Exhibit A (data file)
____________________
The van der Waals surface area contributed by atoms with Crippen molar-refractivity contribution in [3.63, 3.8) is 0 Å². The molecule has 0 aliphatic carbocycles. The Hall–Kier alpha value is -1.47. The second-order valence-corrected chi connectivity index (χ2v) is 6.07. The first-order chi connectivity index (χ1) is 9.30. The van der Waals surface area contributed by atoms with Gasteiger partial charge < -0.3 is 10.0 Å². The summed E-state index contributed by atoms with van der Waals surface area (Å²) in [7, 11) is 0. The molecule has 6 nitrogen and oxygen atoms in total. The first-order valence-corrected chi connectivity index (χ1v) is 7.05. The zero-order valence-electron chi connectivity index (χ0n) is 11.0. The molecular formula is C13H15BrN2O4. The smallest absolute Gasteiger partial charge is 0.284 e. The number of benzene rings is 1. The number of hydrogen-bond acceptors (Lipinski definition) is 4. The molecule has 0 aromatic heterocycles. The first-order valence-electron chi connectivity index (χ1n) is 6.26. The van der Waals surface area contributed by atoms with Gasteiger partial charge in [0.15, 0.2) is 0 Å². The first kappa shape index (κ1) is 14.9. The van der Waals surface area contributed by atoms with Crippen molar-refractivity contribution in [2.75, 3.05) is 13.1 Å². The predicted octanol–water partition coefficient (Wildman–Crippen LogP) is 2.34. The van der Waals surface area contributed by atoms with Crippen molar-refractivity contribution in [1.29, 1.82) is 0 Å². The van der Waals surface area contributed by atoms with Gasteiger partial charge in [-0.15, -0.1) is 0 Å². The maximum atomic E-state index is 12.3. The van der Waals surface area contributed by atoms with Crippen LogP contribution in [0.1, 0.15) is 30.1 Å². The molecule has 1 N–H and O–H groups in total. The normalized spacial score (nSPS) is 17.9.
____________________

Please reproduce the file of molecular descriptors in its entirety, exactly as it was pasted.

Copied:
The van der Waals surface area contributed by atoms with Crippen molar-refractivity contribution in [3.63, 3.8) is 0 Å². The molecule has 0 aliphatic carbocycles. The Hall–Kier alpha value is -1.47. The second-order valence-corrected chi connectivity index (χ2v) is 6.07. The first-order chi connectivity index (χ1) is 9.30. The van der Waals surface area contributed by atoms with Gasteiger partial charge < -0.3 is 10.0 Å². The summed E-state index contributed by atoms with van der Waals surface area (Å²) in [7, 11) is 0. The molecule has 6 nitrogen and oxygen atoms in total. The first-order valence-corrected chi connectivity index (χ1v) is 7.05. The zero-order valence-electron chi connectivity index (χ0n) is 11.0. The molecular formula is C13H15BrN2O4. The smallest absolute Gasteiger partial charge is 0.284 e. The number of benzene rings is 1. The number of hydrogen-bond acceptors (Lipinski definition) is 4. The molecule has 0 aromatic heterocycles. The first-order valence-electron chi connectivity index (χ1n) is 6.26. The van der Waals surface area contributed by atoms with Gasteiger partial charge in [0.15, 0.2) is 0 Å². The first kappa shape index (κ1) is 14.9. The van der Waals surface area contributed by atoms with Crippen molar-refractivity contribution in [2.75, 3.05) is 13.1 Å². The predicted octanol–water partition coefficient (Wildman–Crippen LogP) is 2.34. The van der Waals surface area contributed by atoms with Crippen molar-refractivity contribution in [1.29, 1.82) is 0 Å². The van der Waals surface area contributed by atoms with Gasteiger partial charge in [-0.15, -0.1) is 0 Å². The maximum atomic E-state index is 12.3. The van der Waals surface area contributed by atoms with Crippen LogP contribution in [0.1, 0.15) is 30.1 Å². The molecule has 1 N–H and O–H groups in total. The normalized spacial score (nSPS) is 17.9.